Prerequisites for HACCP in small-scale poultry production
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Muchangos, A. 2012. Prerequisites for HACCP in small-scale poultry production. MSc thesis in Veterinary Science. Pretoria, South Africa: University of Pretoria.
Permanent link to this item: http://hdl.handle.net/10568/34230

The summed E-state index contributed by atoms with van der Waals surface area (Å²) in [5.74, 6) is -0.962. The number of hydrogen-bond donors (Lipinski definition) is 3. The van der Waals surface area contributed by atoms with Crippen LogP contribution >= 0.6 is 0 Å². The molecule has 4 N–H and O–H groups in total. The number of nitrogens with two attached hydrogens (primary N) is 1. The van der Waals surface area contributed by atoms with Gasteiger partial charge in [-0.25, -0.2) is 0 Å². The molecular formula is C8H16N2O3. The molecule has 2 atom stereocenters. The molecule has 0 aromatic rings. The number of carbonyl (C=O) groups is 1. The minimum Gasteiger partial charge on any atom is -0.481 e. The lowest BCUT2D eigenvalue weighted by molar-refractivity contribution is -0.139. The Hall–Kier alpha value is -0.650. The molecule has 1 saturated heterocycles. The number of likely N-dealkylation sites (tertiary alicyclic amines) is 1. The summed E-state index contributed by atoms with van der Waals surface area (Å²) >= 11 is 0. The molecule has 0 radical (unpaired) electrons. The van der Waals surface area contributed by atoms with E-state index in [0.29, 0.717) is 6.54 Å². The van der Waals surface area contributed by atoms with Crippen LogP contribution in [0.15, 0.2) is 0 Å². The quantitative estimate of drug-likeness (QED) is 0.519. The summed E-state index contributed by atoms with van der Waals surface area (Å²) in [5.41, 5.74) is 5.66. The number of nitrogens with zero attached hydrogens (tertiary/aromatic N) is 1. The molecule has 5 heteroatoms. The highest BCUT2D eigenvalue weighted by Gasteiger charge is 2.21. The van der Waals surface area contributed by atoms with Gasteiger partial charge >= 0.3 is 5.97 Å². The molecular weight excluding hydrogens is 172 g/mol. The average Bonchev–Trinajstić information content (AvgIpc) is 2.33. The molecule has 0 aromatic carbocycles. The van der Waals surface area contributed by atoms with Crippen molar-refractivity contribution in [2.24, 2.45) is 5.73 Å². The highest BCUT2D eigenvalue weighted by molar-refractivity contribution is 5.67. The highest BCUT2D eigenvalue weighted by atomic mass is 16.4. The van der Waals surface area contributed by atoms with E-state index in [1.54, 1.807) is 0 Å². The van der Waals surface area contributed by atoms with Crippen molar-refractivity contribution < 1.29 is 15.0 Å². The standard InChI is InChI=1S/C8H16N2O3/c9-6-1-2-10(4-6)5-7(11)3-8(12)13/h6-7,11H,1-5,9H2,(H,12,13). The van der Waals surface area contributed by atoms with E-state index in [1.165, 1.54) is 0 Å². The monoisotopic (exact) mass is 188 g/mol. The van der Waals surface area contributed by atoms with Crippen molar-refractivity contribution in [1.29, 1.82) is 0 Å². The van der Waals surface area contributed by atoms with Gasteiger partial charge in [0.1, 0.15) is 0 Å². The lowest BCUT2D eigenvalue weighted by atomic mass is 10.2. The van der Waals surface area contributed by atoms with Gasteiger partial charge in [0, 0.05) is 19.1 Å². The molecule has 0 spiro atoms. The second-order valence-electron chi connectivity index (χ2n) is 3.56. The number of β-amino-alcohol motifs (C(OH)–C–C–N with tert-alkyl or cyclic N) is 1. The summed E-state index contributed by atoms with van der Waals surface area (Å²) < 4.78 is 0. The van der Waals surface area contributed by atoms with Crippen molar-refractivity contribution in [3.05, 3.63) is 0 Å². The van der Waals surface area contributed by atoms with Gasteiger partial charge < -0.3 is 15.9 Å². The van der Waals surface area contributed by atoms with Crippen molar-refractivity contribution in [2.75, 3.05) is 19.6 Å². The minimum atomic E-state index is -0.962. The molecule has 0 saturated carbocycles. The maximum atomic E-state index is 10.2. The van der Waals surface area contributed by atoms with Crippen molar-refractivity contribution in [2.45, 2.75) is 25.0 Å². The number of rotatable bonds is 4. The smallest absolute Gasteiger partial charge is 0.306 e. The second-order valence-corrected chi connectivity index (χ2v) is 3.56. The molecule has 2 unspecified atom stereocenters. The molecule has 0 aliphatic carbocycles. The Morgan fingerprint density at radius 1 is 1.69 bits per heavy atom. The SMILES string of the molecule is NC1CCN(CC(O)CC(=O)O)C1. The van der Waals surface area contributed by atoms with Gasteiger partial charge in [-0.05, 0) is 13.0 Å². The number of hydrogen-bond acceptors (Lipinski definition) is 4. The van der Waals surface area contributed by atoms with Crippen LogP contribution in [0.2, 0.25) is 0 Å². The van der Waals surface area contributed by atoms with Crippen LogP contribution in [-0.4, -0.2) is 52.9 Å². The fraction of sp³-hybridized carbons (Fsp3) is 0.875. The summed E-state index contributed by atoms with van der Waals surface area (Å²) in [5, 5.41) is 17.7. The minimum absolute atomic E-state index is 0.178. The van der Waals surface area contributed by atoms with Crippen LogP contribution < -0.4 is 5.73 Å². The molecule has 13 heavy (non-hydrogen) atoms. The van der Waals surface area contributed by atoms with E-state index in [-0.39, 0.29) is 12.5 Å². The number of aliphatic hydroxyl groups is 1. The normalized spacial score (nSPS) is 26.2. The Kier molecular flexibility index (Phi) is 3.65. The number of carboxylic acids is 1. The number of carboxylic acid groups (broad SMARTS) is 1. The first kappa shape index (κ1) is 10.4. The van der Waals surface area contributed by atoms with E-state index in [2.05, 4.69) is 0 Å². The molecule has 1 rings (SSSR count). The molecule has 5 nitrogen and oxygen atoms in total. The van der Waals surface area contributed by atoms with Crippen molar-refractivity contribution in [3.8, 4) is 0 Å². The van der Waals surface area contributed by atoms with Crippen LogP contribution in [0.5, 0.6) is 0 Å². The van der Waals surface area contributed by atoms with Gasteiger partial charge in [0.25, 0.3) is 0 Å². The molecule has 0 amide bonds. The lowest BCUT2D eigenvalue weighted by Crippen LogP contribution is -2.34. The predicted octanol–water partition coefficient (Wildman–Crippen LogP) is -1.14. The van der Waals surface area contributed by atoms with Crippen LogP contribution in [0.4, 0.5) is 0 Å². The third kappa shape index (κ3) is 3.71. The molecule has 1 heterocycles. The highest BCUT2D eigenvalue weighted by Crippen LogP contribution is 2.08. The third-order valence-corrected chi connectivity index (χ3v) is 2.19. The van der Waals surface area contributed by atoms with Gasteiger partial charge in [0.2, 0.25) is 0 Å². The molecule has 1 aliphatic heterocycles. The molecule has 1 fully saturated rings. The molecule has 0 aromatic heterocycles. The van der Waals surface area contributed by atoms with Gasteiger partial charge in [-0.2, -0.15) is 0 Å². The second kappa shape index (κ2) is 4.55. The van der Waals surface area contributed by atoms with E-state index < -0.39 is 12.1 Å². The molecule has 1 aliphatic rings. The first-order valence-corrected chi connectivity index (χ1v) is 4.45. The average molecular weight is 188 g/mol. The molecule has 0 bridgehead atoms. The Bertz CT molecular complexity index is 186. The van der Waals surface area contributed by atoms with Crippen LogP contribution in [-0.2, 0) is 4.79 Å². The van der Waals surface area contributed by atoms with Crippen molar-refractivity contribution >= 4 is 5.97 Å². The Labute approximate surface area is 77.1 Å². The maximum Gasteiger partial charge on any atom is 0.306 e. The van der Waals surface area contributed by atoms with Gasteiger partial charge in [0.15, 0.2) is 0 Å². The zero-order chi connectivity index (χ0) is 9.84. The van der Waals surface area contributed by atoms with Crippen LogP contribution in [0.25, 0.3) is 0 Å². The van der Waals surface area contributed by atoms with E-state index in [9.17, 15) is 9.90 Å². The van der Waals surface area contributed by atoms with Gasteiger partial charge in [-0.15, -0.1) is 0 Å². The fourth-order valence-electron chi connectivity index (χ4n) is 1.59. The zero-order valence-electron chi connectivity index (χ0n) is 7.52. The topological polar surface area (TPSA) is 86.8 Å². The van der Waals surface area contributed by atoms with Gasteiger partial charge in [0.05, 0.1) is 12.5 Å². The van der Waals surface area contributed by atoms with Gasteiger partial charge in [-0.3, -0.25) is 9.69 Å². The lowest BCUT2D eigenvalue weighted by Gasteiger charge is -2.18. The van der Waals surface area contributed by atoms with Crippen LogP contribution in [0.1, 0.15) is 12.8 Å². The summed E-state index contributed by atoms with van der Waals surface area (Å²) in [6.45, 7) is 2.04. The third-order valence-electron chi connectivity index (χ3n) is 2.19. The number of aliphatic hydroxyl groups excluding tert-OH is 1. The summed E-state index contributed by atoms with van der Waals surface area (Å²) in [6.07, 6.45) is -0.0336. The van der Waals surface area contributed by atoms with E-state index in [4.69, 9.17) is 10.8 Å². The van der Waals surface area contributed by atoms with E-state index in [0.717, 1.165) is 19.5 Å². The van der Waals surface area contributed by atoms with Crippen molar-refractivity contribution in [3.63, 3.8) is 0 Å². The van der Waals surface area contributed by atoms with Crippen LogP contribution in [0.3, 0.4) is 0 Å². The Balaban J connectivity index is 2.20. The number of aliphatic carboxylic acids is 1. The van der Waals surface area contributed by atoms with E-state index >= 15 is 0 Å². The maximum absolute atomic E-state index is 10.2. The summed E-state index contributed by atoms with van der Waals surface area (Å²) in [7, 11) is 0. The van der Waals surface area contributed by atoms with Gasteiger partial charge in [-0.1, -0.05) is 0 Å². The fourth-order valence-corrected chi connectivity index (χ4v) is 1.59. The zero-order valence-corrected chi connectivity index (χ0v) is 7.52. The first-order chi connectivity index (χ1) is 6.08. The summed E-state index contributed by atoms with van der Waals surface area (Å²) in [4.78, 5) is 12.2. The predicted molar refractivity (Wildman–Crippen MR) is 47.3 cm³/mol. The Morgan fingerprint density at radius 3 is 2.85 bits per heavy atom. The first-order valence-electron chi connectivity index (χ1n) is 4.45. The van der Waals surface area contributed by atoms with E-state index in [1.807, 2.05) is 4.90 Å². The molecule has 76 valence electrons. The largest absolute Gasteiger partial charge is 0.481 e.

Food borne diseases, and more especially diarrheal diseases, are an important cause of morbidity and mortality (WHO, 2007). Food borne diseases due to bacteria in the food usually manifest as episodes of gastro-intestinal disease (South African DVS, 2007). Most of food borne illnesses occurring annually are caused mainly by three bacteria; Campylobacter spp., nontyphoidal Salmonella serovars, and pathogenic Escherichia coli, including E. coli O157:H7 (Zhao et al, 2001; Mead, 2004). The prevalence of food borne pathogens and epidemiological knowledge of the extent, sources, and causative factors that lead to food borne illness remain unknown in many parts of the world. In most developing countries data are not collected on such a basis that an assessment of the amount of illness or the causes can be made, but food borne illness is probably second only to malnutrition as the cause of death among children (Lund et al, 2000). In Mozambique the situation is similar to other developing countries. The risk of eating poultry meat from formal and informal small scale producers processed in the formal abattoirs and at informal points of slaughter is unknown. However, the diarrheal diseases remain an important cause of mortalities according to data from the Mozambique National Ministry of Health. The objective of the study were to investigate and describe the value chains for small scale poultry production in Maputo, indicating possible stages at which there was the risk of a hazard that would influence the final product and estimate the magnitude of this risk by using microbiological risk assessment in poultry meat. It included the informal and formal producers and processors. In the study area it was estimated that only 40% of total poultry production was processed in the formally abattoirs. The remaining 47% were sold live and 13% processed by informal processors at point of sale if the customer asked for the fowl to be slaughtered. The method used was participatory risk analysis. The participants included state veterinary services, municipal health authorities, poultry farmers, poultry processors and vendors at live bird markets in Maputo. To quantify the magnitude and nature of the risks, microbiological risk assessment was used on water, equipment surfaces and hands of operatives (as a prerequisite to HACCP) and poultry carcases (at identified CCP’s during the slaughter and dressing of fowls). Samples of poultry carcasses, water and swabs from surfaces and hands of operatives, were taken from poultry farms, live bird markets and poultry abattoirs. The samples were sent for laboratory examination where the tests included E.coli and Coliform Count and Aerobic Plate Count to verify if the carcasses were produced in a hygienic manner and if the poultry processing was controlled adequately. The quality of the poultry carcasses collected from the three sectors was not satisfactory. Poultry meat from formal abattoirs was not found to be much safer than meat purchased at live bird markets and farms using informal slaughtering processes. To improve prerequisites, Hygiene Management Systems (HMS) and Hygiene Assessment Systems (HAS), using an appropriate audit system tailored to the type of processing (ie formal or informal) was proposed for all three value chains with a focus on critical control points.